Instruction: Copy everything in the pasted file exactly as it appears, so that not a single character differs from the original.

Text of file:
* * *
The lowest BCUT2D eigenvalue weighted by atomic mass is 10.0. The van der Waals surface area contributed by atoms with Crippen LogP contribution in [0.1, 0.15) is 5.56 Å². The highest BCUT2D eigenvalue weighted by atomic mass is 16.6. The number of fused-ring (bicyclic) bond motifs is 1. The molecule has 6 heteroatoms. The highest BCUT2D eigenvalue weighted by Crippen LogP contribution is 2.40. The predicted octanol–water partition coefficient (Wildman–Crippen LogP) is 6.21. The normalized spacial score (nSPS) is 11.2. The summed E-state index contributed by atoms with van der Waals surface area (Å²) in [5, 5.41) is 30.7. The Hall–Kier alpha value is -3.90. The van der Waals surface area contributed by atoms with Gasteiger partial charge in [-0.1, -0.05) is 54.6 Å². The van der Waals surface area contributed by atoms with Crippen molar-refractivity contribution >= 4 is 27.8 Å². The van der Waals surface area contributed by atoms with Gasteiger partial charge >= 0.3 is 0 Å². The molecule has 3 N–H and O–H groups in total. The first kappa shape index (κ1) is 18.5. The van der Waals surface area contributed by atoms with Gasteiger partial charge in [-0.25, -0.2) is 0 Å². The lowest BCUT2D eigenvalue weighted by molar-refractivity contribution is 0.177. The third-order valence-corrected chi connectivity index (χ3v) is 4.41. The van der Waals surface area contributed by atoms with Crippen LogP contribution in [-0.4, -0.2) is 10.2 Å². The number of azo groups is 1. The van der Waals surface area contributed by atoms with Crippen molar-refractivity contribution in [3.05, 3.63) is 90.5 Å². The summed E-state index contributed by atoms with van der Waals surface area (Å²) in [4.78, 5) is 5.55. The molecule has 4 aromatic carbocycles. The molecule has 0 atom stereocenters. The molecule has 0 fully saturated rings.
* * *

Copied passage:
The lowest BCUT2D eigenvalue weighted by atomic mass is 10.0. The van der Waals surface area contributed by atoms with Crippen LogP contribution in [0.1, 0.15) is 5.56 Å². The highest BCUT2D eigenvalue weighted by atomic mass is 16.6. The number of fused-ring (bicyclic) bond motifs is 1. The molecule has 6 heteroatoms. The highest BCUT2D eigenvalue weighted by Crippen LogP contribution is 2.40. The predicted octanol–water partition coefficient (Wildman–Crippen LogP) is 6.21. The normalized spacial score (nSPS) is 11.2. The summed E-state index contributed by atoms with van der Waals surface area (Å²) in [5, 5.41) is 30.7. The Hall–Kier alpha value is -3.90. The van der Waals surface area contributed by atoms with Gasteiger partial charge in [-0.1, -0.05) is 54.6 Å². The van der Waals surface area contributed by atoms with Crippen molar-refractivity contribution >= 4 is 27.8 Å². The van der Waals surface area contributed by atoms with Gasteiger partial charge >= 0.3 is 0 Å². The molecule has 3 N–H and O–H groups in total. The first kappa shape index (κ1) is 18.5. The van der Waals surface area contributed by atoms with Gasteiger partial charge in [-0.25, -0.2) is 0 Å². The lowest BCUT2D eigenvalue weighted by molar-refractivity contribution is 0.177. The third-order valence-corrected chi connectivity index (χ3v) is 4.41. The van der Waals surface area contributed by atoms with Crippen LogP contribution in [-0.4, -0.2) is 10.2 Å². The number of azo groups is 1. The van der Waals surface area contributed by atoms with Crippen molar-refractivity contribution in [3.05, 3.63) is 90.5 Å². The summed E-state index contributed by atoms with van der Waals surface area (Å²) in [4.78, 5) is 5.55. The molecule has 4 aromatic carbocycles. The molecule has 0 atom stereocenters. The molecule has 0 fully saturated rings.